When compared to folks with COVID-19 who didn't use e-cigarettes, those who did were more likely to report chest pain, c...

    Why Quitting Smoking Might Be a Bit Tougher for Women

    Quitting smoking is a daunting challenge for anyone, but a new international study suggests that women may struggle more than men to kick the habit.

    Women were less likely than men to be successful on their first day of trying to quit, a critical predictor of long-term success, researchers found, although the team also discovered that larger warning labels on cigarette packs might change ...

    You Don't Have to Be a Smoker to Get Lung Cancer

    Think you're safe from lung cancer because you've never smoked? Think again.

    While cigarette smoking is the main cause of lung cancer, it's possible to get the disease without ever lighting up.

    "Anyone with lungs can get lung cancer," said Dr. Missak Haigentz Jr., chief of Thoracic and Head and Neck Medical Oncology at Rutgers Cancer Institute of New Jersey in New Brunswick.

    ...

    Four Factors in Midlife Predict a Healthy Old Age for Women

    Examining a woman's health in midlife can predict her health decades later, researchers say.

    Four specific factors -- higher body mass index (BMI), smoking, arthritis and depressive symptoms -- at age 55 are associated with clinically important declines in physical health 10 years later, a new study reports.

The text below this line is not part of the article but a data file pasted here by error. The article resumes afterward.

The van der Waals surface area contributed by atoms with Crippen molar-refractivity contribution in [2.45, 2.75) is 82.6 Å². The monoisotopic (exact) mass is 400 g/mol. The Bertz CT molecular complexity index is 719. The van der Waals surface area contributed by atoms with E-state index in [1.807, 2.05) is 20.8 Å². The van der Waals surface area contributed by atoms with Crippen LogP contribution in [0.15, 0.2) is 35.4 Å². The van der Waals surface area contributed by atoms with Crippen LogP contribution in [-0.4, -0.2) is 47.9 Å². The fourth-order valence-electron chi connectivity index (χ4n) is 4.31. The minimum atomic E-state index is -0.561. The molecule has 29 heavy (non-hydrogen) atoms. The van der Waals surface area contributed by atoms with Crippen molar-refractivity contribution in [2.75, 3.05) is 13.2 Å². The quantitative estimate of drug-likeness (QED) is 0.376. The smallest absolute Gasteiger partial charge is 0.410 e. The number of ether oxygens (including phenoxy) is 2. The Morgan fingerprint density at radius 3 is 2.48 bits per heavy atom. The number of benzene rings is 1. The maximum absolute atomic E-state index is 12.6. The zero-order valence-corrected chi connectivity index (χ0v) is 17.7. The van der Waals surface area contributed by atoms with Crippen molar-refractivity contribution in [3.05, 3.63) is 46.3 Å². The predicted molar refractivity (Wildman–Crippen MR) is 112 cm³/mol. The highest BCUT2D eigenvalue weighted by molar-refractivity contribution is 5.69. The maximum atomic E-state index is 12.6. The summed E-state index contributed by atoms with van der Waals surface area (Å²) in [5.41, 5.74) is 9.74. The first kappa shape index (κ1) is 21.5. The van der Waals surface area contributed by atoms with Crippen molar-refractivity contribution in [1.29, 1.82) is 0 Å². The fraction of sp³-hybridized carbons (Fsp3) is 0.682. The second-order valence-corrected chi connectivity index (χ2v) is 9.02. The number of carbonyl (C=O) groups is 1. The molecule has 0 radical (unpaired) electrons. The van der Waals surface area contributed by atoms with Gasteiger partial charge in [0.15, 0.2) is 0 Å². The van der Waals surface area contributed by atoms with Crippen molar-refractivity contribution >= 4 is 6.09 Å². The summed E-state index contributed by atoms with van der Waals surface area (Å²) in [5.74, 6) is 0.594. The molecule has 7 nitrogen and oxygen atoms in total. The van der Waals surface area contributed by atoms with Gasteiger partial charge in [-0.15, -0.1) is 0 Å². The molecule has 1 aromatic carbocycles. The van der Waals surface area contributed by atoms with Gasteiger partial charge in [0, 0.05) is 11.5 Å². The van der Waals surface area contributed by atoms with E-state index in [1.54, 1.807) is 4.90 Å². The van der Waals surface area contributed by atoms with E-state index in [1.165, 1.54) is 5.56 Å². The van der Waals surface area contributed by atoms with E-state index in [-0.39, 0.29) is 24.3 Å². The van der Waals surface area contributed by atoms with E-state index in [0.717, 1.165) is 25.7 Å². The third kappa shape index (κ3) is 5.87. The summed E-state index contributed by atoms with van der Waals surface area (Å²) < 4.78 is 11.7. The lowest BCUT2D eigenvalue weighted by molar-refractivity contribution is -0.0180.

"Age 55 to 65 may be a critical decade," said study co-author Dr. Daniel So...

    Quitting Smoking Ups Survival After Lung Cancer Diagnosis

    For smokers, new research suggests it really is never too late to quit.

    The study found that folks who kick their habit after a lung cancer diagnosis will likely live longer than those who continue lighting up.

    Investigators from Italy concluded that lung cancer patients who stop smoking at or around the time of their diagnosis can look forward to survival times nearly a third (29%...

    Resolved to Quit Smoking This Year? Experts Offer Tips

    If giving up tobacco is one of your New Year’s resolutions, know that it won't be easy but don't give up. Fifty million ex-smokers in the United States are proof that it can be done.

    "More than 70% of smokers want to quit smoking and 40% will make an attempt this year, but only between 4% and 7% can quit without support," Jennifer Folkenroth, national senior director of tobacco programs...

    New Zealand Aims for Zero Smokers in a Generation: Could Plan Work Elsewhere?

    Nearly all countries agree: Smoking is bad, and getting people to kick the habit is a worthy public health goal.

    But no country has ever attempted what New Zealand is about to try: an outright ban on all cigarette sales.

    The plan is to let those who already smoke retain the right to keep buying cigarettes if they wish, but as of 2023, anyone under 15 would be prohibited for life fro...

    Could Vaping Help Smokers Quit, Even When They Aren't Trying To?

    Some smokers who take up vaping may give up tobacco cigarettes altogether -- without ever intending to, a new study suggests.

    The researchers see this as a hopeful sign that daily use of e-cigarettes